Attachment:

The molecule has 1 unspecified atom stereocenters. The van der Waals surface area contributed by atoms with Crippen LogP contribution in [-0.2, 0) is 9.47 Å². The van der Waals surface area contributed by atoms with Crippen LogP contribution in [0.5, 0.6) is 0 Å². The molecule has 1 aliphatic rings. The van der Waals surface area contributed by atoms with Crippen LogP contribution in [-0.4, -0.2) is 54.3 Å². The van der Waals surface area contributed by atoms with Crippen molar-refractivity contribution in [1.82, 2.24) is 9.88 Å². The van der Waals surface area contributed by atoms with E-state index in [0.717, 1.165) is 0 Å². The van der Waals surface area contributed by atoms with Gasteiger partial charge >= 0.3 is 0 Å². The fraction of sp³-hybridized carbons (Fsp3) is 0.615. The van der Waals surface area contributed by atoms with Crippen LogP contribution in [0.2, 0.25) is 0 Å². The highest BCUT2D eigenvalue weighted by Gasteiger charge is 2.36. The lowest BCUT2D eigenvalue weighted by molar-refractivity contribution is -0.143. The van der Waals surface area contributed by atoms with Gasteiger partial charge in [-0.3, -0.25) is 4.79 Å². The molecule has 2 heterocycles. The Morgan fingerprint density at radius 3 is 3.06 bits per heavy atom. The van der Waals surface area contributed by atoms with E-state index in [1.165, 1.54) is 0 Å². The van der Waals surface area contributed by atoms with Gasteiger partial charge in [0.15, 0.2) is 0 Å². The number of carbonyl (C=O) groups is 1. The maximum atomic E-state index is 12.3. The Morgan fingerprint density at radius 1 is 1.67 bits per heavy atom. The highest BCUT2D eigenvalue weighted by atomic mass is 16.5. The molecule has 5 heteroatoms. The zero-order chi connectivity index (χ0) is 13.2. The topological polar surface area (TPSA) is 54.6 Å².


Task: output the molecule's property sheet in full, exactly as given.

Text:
The molecule has 1 unspecified atom stereocenters. The van der Waals surface area contributed by atoms with Crippen LogP contribution in [-0.2, 0) is 9.47 Å². The van der Waals surface area contributed by atoms with Crippen LogP contribution in [0.5, 0.6) is 0 Å². The molecule has 1 aliphatic rings. The van der Waals surface area contributed by atoms with Crippen LogP contribution in [-0.4, -0.2) is 54.3 Å². The van der Waals surface area contributed by atoms with Crippen molar-refractivity contribution in [1.82, 2.24) is 9.88 Å². The van der Waals surface area contributed by atoms with E-state index in [0.717, 1.165) is 0 Å². The van der Waals surface area contributed by atoms with Gasteiger partial charge >= 0.3 is 0 Å². The fraction of sp³-hybridized carbons (Fsp3) is 0.615. The van der Waals surface area contributed by atoms with Crippen LogP contribution in [0.2, 0.25) is 0 Å². The highest BCUT2D eigenvalue weighted by Gasteiger charge is 2.36. The lowest BCUT2D eigenvalue weighted by molar-refractivity contribution is -0.143. The van der Waals surface area contributed by atoms with Gasteiger partial charge in [-0.3, -0.25) is 4.79 Å². The molecule has 2 heterocycles. The Morgan fingerprint density at radius 3 is 3.06 bits per heavy atom. The van der Waals surface area contributed by atoms with E-state index in [1.165, 1.54) is 0 Å². The van der Waals surface area contributed by atoms with Gasteiger partial charge in [0.15, 0.2) is 0 Å². The number of carbonyl (C=O) groups is 1. The maximum atomic E-state index is 12.3. The Morgan fingerprint density at radius 1 is 1.67 bits per heavy atom. The highest BCUT2D eigenvalue weighted by atomic mass is 16.5. The molecule has 5 heteroatoms. The zero-order chi connectivity index (χ0) is 13.2. The topological polar surface area (TPSA) is 54.6 Å².